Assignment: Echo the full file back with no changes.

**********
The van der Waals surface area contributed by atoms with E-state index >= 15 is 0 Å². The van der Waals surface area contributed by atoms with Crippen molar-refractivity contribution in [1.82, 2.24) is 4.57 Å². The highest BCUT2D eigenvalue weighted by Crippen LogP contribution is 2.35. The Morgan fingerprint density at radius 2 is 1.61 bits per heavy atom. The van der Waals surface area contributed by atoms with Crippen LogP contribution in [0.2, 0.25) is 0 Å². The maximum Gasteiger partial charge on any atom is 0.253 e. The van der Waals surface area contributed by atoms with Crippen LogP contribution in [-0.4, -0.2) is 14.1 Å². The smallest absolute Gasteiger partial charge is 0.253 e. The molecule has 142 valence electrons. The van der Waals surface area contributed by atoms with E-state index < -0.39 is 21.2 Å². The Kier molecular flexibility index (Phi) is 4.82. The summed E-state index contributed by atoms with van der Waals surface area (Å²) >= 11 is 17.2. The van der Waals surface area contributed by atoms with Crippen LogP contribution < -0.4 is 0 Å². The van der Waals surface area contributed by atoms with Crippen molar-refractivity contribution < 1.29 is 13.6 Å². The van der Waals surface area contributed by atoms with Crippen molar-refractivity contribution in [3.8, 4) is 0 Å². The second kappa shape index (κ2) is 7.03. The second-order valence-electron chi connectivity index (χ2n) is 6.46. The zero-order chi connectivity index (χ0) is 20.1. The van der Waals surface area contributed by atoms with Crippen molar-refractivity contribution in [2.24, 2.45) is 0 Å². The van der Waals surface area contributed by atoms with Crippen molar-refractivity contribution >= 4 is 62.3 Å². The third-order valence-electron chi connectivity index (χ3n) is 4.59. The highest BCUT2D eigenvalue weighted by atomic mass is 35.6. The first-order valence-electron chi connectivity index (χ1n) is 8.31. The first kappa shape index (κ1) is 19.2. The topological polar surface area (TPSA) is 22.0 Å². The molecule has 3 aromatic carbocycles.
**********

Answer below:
The van der Waals surface area contributed by atoms with E-state index >= 15 is 0 Å². The van der Waals surface area contributed by atoms with Crippen molar-refractivity contribution in [1.82, 2.24) is 4.57 Å². The highest BCUT2D eigenvalue weighted by Crippen LogP contribution is 2.35. The Morgan fingerprint density at radius 2 is 1.61 bits per heavy atom. The van der Waals surface area contributed by atoms with Crippen LogP contribution in [0.2, 0.25) is 0 Å². The maximum Gasteiger partial charge on any atom is 0.253 e. The van der Waals surface area contributed by atoms with Crippen LogP contribution in [-0.4, -0.2) is 14.1 Å². The smallest absolute Gasteiger partial charge is 0.253 e. The molecule has 142 valence electrons. The van der Waals surface area contributed by atoms with E-state index < -0.39 is 21.2 Å². The Kier molecular flexibility index (Phi) is 4.82. The summed E-state index contributed by atoms with van der Waals surface area (Å²) >= 11 is 17.2. The van der Waals surface area contributed by atoms with Crippen LogP contribution < -0.4 is 0 Å². The van der Waals surface area contributed by atoms with Crippen molar-refractivity contribution < 1.29 is 13.6 Å². The van der Waals surface area contributed by atoms with Crippen molar-refractivity contribution in [3.8, 4) is 0 Å². The second kappa shape index (κ2) is 7.03. The second-order valence-electron chi connectivity index (χ2n) is 6.46. The zero-order chi connectivity index (χ0) is 20.1. The van der Waals surface area contributed by atoms with Crippen molar-refractivity contribution in [2.24, 2.45) is 0 Å². The van der Waals surface area contributed by atoms with Crippen molar-refractivity contribution >= 4 is 62.3 Å². The third-order valence-electron chi connectivity index (χ3n) is 4.59. The highest BCUT2D eigenvalue weighted by atomic mass is 35.6. The first-order valence-electron chi connectivity index (χ1n) is 8.31. The first kappa shape index (κ1) is 19.2. The topological polar surface area (TPSA) is 22.0 Å². The molecule has 3 aromatic carbocycles.